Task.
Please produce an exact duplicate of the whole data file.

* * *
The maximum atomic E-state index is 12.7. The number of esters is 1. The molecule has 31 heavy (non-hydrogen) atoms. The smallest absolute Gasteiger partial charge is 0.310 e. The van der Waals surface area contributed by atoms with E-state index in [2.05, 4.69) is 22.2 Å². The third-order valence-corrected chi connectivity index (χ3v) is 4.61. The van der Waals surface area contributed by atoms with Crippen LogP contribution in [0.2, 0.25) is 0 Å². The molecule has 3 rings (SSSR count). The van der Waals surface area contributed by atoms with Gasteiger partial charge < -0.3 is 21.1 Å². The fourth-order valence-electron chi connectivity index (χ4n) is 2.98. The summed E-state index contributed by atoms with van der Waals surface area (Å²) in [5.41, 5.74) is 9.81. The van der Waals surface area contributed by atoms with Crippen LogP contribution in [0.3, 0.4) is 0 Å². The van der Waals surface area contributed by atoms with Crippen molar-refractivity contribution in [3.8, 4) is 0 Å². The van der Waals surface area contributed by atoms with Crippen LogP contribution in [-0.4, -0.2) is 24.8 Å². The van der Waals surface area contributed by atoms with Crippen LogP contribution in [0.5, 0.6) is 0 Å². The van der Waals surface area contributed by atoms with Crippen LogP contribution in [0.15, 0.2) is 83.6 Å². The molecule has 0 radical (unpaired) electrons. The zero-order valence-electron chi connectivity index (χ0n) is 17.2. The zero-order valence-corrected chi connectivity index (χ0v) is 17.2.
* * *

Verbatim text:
The maximum atomic E-state index is 12.7. The number of esters is 1. The molecule has 31 heavy (non-hydrogen) atoms. The smallest absolute Gasteiger partial charge is 0.310 e. The van der Waals surface area contributed by atoms with E-state index in [2.05, 4.69) is 22.2 Å². The third-order valence-corrected chi connectivity index (χ3v) is 4.61. The van der Waals surface area contributed by atoms with Crippen LogP contribution in [0.2, 0.25) is 0 Å². The molecule has 3 rings (SSSR count). The van der Waals surface area contributed by atoms with Gasteiger partial charge < -0.3 is 21.1 Å². The fourth-order valence-electron chi connectivity index (χ4n) is 2.98. The summed E-state index contributed by atoms with van der Waals surface area (Å²) in [5.41, 5.74) is 9.81. The van der Waals surface area contributed by atoms with Crippen LogP contribution in [0.3, 0.4) is 0 Å². The van der Waals surface area contributed by atoms with Crippen molar-refractivity contribution in [3.8, 4) is 0 Å². The van der Waals surface area contributed by atoms with Crippen LogP contribution in [-0.4, -0.2) is 24.8 Å². The van der Waals surface area contributed by atoms with Crippen LogP contribution in [0.5, 0.6) is 0 Å². The van der Waals surface area contributed by atoms with Crippen LogP contribution in [0.15, 0.2) is 83.6 Å². The molecule has 0 radical (unpaired) electrons. The zero-order valence-electron chi connectivity index (χ0n) is 17.2. The zero-order valence-corrected chi connectivity index (χ0v) is 17.2.